Cassini Spacecraft to Fly by Saturn's Icy Moon Enceladus for Final Time
It's probably the last time the space probe will get a glimpse of the world of pure ice.
Oh, Cassini — you’re the gift that keeps on giving. The 18-year-old probe is on what is likely its final flyby of Enceladus, a moon of Saturn almost completely covered in an ocean of pure ice. The probe is currently scheduled to make its way past the moon on Saturday, December 19, at around 12:49 p.m., at just a little more than 3,000 miles away.
Cassini will be specially tasked with collecting data on how much heat is coming out of Enceladus’ interior core, in hopes that scientists can get a better understanding of what’s pushing up various sprays of gas and ice up toward the surface of the southern polar region. That region is currently in the midst of a long, dark winter.
Since the sun’s light will not be a factor in the measurements, scientists can finally get a glimpse of the warmth coming from Enceladus without any external interference. Within the past year, NASA confirmed the existence of a liquid ocean actually sitting under the surface of the south pole — potentially 10 kilometers (6.2 miles) deep.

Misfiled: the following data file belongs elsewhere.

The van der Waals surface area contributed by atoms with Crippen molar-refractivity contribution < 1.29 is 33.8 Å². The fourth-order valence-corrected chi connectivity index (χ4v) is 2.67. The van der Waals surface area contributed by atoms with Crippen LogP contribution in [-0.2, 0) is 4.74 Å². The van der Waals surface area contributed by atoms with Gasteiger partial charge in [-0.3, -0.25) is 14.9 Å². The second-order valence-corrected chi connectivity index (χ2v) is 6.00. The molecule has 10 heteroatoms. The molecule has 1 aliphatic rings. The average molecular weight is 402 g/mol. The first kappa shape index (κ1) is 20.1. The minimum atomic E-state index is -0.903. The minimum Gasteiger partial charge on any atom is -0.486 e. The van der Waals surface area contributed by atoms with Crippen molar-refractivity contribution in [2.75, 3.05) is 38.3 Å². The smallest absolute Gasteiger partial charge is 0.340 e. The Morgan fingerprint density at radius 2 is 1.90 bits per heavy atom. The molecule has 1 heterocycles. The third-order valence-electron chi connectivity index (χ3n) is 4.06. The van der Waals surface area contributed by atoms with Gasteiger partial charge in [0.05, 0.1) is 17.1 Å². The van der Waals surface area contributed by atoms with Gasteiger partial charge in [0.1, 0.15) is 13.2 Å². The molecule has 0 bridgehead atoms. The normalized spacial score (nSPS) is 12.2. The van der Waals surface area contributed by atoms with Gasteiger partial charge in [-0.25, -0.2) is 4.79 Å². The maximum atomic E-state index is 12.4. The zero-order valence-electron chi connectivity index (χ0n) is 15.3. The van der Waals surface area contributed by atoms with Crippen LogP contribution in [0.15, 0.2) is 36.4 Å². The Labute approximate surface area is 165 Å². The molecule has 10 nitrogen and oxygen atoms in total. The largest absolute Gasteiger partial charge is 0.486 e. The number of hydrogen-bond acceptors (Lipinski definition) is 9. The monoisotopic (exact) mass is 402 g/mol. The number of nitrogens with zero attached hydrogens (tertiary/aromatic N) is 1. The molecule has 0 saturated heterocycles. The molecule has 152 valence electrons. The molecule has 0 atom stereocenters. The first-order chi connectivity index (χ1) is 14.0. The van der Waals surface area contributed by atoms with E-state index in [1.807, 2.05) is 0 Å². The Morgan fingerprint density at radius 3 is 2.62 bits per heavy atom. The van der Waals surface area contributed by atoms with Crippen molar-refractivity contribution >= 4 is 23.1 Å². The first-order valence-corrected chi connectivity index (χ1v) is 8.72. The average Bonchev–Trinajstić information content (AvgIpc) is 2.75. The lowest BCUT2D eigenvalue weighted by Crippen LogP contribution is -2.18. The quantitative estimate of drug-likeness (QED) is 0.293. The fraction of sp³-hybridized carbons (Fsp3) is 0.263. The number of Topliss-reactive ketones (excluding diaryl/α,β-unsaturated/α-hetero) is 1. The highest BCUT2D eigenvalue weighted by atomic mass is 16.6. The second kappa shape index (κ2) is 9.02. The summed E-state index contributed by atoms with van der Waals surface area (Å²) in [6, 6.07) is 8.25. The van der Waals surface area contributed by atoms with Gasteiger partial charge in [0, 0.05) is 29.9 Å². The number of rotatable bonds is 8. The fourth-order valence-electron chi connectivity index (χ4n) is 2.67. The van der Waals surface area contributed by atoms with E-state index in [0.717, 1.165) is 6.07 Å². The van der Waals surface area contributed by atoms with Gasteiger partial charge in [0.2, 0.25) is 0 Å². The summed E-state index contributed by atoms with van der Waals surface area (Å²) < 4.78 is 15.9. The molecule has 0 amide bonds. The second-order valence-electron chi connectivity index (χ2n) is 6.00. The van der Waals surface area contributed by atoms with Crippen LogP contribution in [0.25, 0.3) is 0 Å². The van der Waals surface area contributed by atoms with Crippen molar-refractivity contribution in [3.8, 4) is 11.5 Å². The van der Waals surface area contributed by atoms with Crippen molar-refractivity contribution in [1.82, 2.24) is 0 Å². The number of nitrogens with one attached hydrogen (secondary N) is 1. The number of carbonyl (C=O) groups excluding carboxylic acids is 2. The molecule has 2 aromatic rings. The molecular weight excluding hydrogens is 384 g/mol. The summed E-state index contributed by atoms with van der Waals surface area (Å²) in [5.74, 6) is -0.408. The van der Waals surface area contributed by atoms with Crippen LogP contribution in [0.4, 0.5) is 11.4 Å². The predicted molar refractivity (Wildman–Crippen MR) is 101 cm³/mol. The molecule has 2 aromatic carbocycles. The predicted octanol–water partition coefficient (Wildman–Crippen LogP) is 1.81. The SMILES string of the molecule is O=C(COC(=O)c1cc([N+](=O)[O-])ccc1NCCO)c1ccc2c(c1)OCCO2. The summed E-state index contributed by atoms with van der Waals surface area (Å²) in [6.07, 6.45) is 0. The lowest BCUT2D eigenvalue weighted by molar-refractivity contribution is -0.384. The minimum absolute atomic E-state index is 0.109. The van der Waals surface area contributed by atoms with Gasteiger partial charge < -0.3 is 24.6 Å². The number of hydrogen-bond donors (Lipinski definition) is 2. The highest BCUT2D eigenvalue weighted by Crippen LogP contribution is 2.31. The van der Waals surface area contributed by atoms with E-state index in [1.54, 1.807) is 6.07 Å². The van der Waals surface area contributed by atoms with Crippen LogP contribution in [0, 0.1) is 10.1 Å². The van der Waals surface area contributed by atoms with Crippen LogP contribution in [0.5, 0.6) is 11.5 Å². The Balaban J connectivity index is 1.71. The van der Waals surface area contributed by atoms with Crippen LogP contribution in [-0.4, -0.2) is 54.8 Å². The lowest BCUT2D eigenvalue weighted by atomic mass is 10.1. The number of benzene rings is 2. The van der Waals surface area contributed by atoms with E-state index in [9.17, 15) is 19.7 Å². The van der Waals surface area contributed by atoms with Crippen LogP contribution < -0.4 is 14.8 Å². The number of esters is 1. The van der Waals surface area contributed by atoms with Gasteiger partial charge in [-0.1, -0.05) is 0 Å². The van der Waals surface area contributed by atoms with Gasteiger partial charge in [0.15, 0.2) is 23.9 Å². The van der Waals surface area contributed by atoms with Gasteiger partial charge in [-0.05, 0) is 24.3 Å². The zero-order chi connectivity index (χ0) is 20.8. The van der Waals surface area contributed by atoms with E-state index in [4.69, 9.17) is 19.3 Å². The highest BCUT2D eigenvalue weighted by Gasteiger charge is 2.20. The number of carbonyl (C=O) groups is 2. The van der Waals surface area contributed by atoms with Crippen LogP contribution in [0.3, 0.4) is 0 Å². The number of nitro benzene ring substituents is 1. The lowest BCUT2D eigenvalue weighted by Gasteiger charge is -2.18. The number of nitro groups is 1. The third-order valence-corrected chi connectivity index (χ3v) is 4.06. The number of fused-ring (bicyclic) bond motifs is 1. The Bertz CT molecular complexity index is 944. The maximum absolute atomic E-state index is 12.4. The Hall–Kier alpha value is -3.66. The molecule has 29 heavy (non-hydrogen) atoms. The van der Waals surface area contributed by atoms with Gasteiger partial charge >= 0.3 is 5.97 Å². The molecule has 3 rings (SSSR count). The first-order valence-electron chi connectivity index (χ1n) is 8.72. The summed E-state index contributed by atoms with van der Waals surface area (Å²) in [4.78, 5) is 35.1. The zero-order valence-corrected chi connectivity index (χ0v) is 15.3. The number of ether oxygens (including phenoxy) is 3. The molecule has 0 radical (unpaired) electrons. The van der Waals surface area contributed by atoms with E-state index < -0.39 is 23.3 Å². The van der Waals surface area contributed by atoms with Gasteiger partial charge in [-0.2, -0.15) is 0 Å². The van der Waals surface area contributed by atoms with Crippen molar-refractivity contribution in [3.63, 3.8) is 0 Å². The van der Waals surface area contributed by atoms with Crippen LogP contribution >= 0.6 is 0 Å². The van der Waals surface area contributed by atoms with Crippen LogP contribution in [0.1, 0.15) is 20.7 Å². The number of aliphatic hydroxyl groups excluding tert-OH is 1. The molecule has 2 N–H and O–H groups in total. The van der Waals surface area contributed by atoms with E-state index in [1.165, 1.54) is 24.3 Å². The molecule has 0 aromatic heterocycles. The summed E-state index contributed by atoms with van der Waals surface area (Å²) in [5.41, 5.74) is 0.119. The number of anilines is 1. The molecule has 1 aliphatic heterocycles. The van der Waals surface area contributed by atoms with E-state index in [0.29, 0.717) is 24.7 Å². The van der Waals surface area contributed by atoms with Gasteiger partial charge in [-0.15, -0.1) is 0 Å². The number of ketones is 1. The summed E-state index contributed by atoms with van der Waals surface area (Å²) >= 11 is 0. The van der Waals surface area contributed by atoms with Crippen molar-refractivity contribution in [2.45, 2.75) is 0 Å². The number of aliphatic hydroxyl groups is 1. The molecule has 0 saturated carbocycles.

Launched in 1997 by NASA, ESA, and ASI (the Italian Space Agency), Cassini has spent more than 11 years observing Saturn and its multitude of moons and other natural satellites. NASA released another batch of Enceladus images back in October. At the end of the month, the probe completed a risky dive through an erupting plume gushing from the moon’s surface.
It captured this image of Enceladus behind Saturn’s rings, released in late November:
And In December, NASA followed up by releasing another catalog of high-resolution close-ups of the small moon Prometheus.
Enceladus itself is an incredibly strange and exciting world. The icy surface reflects almost all of the sunlight that reaches it — the planet’s highs go up to a mere -198 degrees Celsius (-324.4 Fahrenheit). It’s a fraction of the Earth’s mass and size — with roughly 0.012 the amount of gravity. It’s safe to say the diminutive little dude is probably not habitable. But never say never. If we find out more about how the internal heat of the Enceladus works, we could be closer to understanding whether life could, in fact, survive in some strange way.
You can learn more about Cassini at NASA’s (adorable Christmas-themed) Cassini website. You can also follow the little ticker to see how much time is left before the spacecraft makes its flyby of Enceladus.